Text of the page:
This is a big one that businesses sometimes forget. They tailor their messaging and engagement to their peers.

The gym owner might be listening to “industry experts” rather than their clients. They may not focus their marketing to attracting ideal clients rather than just filling their space with bodies.

Real Estate agents might be worried about discount brokers, increasing mortgage rates, or slowing market trends and create content about how to overcome these issues. Your fellow agents might be interested in this, but clients don’t care. Instead, do a deep dive into the neighborhoods you serve – and provide excellent advice and service to your clients.

Spa owners might be chasing the latest trendy thing because “everyone else in their space is doing this.” Instead, understand the needs of their local clients. By listening and focussing on your clients, you might uncover a missing service that other spas are not providing.

#2 To get consistent clients, you need to build awareness.

Awareness is the first rung on the customer ladder. The climb happens one rung at a time.

Rung One: Awareness that they have a problem. 

While this might feel obvious, sometimes clients have been living with their pain or aggravation for so long that it becomes noise in their life that they think they have to live with. Your job is to make them aware that what they are experiencing is a problem so you can nudge them up the ladder to the next rung.

Rung Two: Awareness that there is a solution.

Now that you have made them aware that they have a problem, you have to tell them that there is a way to solve this. There are solutions. This is where your business begins to edge into their consciousness.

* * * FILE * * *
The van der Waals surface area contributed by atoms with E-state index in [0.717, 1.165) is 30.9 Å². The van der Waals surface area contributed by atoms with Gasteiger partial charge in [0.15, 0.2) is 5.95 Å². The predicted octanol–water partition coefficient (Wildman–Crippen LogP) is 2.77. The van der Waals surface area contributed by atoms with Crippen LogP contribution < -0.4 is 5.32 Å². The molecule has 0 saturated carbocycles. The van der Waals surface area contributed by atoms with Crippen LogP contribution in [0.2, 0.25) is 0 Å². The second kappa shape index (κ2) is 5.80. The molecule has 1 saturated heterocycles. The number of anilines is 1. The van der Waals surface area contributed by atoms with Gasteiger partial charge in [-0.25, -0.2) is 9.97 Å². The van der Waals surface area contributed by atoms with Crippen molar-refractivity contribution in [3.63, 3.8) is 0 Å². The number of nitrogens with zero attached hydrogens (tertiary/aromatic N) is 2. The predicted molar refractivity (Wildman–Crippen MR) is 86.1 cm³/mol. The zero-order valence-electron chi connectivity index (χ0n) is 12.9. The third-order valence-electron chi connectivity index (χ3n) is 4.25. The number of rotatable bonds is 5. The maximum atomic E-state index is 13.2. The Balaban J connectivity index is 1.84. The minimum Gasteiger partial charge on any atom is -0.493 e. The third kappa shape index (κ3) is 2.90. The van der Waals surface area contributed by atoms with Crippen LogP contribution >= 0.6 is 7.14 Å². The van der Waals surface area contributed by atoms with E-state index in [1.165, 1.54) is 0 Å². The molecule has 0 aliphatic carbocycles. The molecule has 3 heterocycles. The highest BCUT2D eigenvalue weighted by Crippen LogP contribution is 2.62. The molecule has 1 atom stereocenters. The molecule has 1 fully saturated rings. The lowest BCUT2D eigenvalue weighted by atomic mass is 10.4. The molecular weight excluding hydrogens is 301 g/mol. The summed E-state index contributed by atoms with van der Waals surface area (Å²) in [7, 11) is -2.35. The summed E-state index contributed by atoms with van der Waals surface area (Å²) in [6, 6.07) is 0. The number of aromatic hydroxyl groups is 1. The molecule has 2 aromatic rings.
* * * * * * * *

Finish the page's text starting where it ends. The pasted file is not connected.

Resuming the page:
What to avoid: pushing YOUR solution as the only solution. The client is still in the discovery process. It is highly unlikely that they are ready to buy. Just like you don’t get married on the first date, they are still getting to know you and are most likely not ready to buy.

Rung Three: Awareness of you as a business. 

You have now educated them that they have a problem, and that there are solutions to their problem. Now it’s time to begin to introduce your ability to fix their problem. Create awareness that you can uniquely solve their problem.

This is where you demonstrate your skills, abilities, AND your unique connection to their needs and desires. At this point, you can begin to offer solutions – but again, the buyer probably is not quite ready to buy….yet.

Rung Four: Comparison shopping,

The customer is problem-aware, solution-aware, and now is trying to decide between you and the other guy.

This is where you clearly differentiate what you do. 

  • If you have clear competitors, you might set up a comparison table on your site that clearly shows your superiority. 
  • You might offer specific free offers – a training session at your gym, a mini-spa treatment or YouTube video instructions around self-care, a free home value walk through, new homebuyer seminars – that demonstrate your skills AND give potential clients a view into why they should consider your business.
  • You might invite the potential client to a webinar or to a discovery call.
  • You might send information (or maybe a sales rep) to talk with the client.
Once you have potential clients who have shown interest, you have now entered the actual selling phase.

 

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You know you’ve succeeded when your client tells you “I needed this and you were the first business I thought of.”